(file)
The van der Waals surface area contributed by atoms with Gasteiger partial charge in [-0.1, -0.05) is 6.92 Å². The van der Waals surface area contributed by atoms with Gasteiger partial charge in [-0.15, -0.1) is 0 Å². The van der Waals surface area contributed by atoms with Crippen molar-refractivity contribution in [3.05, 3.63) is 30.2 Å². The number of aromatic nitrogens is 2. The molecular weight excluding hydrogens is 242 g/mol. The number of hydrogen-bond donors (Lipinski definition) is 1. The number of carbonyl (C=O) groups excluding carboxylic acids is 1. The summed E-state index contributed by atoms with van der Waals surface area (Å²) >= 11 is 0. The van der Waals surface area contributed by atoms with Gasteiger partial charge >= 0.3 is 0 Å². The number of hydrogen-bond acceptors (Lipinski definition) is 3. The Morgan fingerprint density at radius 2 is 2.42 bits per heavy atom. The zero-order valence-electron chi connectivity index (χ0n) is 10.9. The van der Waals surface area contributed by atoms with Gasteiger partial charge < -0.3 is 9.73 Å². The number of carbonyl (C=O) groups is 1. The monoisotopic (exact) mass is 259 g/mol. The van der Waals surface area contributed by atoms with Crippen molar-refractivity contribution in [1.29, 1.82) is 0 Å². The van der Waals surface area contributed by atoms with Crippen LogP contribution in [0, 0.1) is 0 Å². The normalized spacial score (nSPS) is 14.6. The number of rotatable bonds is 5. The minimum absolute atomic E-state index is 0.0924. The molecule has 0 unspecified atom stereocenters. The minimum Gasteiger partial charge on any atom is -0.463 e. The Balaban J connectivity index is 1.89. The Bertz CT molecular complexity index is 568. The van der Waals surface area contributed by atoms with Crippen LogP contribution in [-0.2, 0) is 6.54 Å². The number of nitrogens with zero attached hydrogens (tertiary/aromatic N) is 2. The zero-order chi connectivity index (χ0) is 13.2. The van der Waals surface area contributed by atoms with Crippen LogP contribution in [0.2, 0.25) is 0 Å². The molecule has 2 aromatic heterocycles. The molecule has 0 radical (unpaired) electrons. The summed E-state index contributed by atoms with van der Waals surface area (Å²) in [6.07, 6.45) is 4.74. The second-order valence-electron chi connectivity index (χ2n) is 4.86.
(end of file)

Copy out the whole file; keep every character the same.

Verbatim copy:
The van der Waals surface area contributed by atoms with Gasteiger partial charge in [-0.1, -0.05) is 6.92 Å². The van der Waals surface area contributed by atoms with Gasteiger partial charge in [-0.15, -0.1) is 0 Å². The van der Waals surface area contributed by atoms with Crippen molar-refractivity contribution in [3.05, 3.63) is 30.2 Å². The number of aromatic nitrogens is 2. The molecular weight excluding hydrogens is 242 g/mol. The number of hydrogen-bond donors (Lipinski definition) is 1. The number of carbonyl (C=O) groups excluding carboxylic acids is 1. The summed E-state index contributed by atoms with van der Waals surface area (Å²) >= 11 is 0. The van der Waals surface area contributed by atoms with Gasteiger partial charge >= 0.3 is 0 Å². The number of hydrogen-bond acceptors (Lipinski definition) is 3. The Morgan fingerprint density at radius 2 is 2.42 bits per heavy atom. The zero-order valence-electron chi connectivity index (χ0n) is 10.9. The van der Waals surface area contributed by atoms with Gasteiger partial charge < -0.3 is 9.73 Å². The number of carbonyl (C=O) groups is 1. The monoisotopic (exact) mass is 259 g/mol. The van der Waals surface area contributed by atoms with Crippen molar-refractivity contribution in [1.29, 1.82) is 0 Å². The van der Waals surface area contributed by atoms with Crippen LogP contribution in [0, 0.1) is 0 Å². The normalized spacial score (nSPS) is 14.6. The number of rotatable bonds is 5. The minimum absolute atomic E-state index is 0.0924. The molecule has 0 unspecified atom stereocenters. The minimum Gasteiger partial charge on any atom is -0.463 e. The Balaban J connectivity index is 1.89. The Bertz CT molecular complexity index is 568. The van der Waals surface area contributed by atoms with Crippen LogP contribution in [-0.2, 0) is 6.54 Å². The number of nitrogens with zero attached hydrogens (tertiary/aromatic N) is 2. The zero-order chi connectivity index (χ0) is 13.2. The van der Waals surface area contributed by atoms with Crippen LogP contribution in [0.2, 0.25) is 0 Å². The molecule has 2 aromatic heterocycles. The molecule has 0 radical (unpaired) electrons. The summed E-state index contributed by atoms with van der Waals surface area (Å²) in [6.07, 6.45) is 4.74. The second-order valence-electron chi connectivity index (χ2n) is 4.86.